2023 still carries over 2022’s elements of the unknown, from inflation to a potential recession due to increased monetary policy tightening from the U.S. Federal Reserve. That said, investors can protect the downside while also adding a touch of diversification to their portfolios by utilizing a managed futures strategy.
That particular strategy is easily encapsulated in the iMGP DBi Managed Futures Strategy ETF (DBMF). Per its fund description, it seeks to replicate the pre-fee performance of leading managed futures hedge funds and to outperform through fee/expense disintermediation.
Furthermore, the fund allows for the diversification of portfolios by allocating capital to a variety of asset classes that are uncorrelated to typical capital market assets like stocks and bonds. In addition, it is an actively managed fund that uses long and short positions within the futures market, allowing for dynamic market exposure where portfolio managers can easily flex with changing market conditions by adding to or subtracting from the fund’s holdings when conditions warrant a change.
The fund’s positions within domestically managed futures and forward contracts is determined by the Dynamic Beta Engine. This strategy analyzes the trailing 60-day performance of Commodity Trading Advisor (CTA) hedge funds and then determines a portfolio of liquid contracts that would best mimic the hedge funds’ averaged performance.
DBMF takes long positions in derivatives with exposures to asset classes, sectors, or markets that are anticipated to grow in value and takes short positions in derivatives with exposures expected to fall in value. This allows investors to capture the upside while also protecting the downside, and as 2022 taught investors, having that level of flexibility is crucial in a 2023 where, as mentioned, market unknowns still exist.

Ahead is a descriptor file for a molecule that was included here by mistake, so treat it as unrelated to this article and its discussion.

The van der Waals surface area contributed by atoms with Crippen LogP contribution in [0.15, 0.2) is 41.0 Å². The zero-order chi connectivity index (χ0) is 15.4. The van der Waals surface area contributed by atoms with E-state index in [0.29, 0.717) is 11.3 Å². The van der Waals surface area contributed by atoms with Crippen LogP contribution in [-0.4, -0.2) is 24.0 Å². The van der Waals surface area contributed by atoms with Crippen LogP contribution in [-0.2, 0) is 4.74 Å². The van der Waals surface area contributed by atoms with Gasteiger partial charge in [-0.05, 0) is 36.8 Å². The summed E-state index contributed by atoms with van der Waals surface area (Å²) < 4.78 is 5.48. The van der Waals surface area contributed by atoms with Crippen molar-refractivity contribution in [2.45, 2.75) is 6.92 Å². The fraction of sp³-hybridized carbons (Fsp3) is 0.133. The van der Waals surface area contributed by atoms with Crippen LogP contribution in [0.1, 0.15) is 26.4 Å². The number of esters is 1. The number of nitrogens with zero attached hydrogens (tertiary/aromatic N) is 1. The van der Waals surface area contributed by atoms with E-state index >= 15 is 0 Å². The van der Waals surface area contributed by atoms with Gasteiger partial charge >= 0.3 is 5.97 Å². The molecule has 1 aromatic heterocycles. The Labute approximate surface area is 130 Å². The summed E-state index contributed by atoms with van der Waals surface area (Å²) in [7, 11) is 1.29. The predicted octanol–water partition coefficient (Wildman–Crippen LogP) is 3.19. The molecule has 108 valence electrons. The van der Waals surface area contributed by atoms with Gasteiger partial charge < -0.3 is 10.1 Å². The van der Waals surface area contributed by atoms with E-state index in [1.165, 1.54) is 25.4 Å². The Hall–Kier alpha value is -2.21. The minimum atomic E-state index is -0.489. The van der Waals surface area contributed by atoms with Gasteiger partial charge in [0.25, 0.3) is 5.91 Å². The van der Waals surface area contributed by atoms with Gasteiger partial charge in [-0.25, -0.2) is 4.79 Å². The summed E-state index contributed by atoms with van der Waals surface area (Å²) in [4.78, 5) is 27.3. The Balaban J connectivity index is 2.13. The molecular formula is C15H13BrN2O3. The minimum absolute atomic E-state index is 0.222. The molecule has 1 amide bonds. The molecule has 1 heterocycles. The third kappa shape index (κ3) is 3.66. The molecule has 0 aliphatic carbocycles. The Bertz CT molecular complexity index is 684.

“Hurricane insurance that makes you money while you wait for the storm. That, to me, is managed futures—a powerful diversification tool that should not only be available to high-net-worth portfolios, but to all portfolios,” wrote Andrew Beer in Barron’s.
“The problem is that exposure to managed futures has been difficult to access for advisors whose clients may not be accredited or able to reach hedge fund minimums. That’s changing,” Beer wrote further.
Record Performance in 2022 for Managed Futures
Managed futures strategies run by CTAs saw record performance during 2022 despite the macroeconomic challenges of inflation and the resulting market challenges in the stock market, as evidenced by the S&P 500’s decline of 19%. Nonetheless, managed futures indexes under Societe Generale not only weathered the 2022 storm, but were also able to extract gains.
According to an AlphaWeek article, Societe Generale’s three major managed futures indexes all ended 2022 in the green. The SG CTA Index was up 20%, the SG Trend Index was up 27%, and the SG Short-Term Traders index was up 11%.
“2022 has once again disproved the accusation that trend-following no longer works, and we continue to field requests from the entire spectrum of investor types and sizes for managed futures strategies of all different varieties,” said Tom Wrobel, director of capital consulting at Societe Generale Prime Services and Clearing.
For more news, information, and analysis, visit the Managed Futures Channel.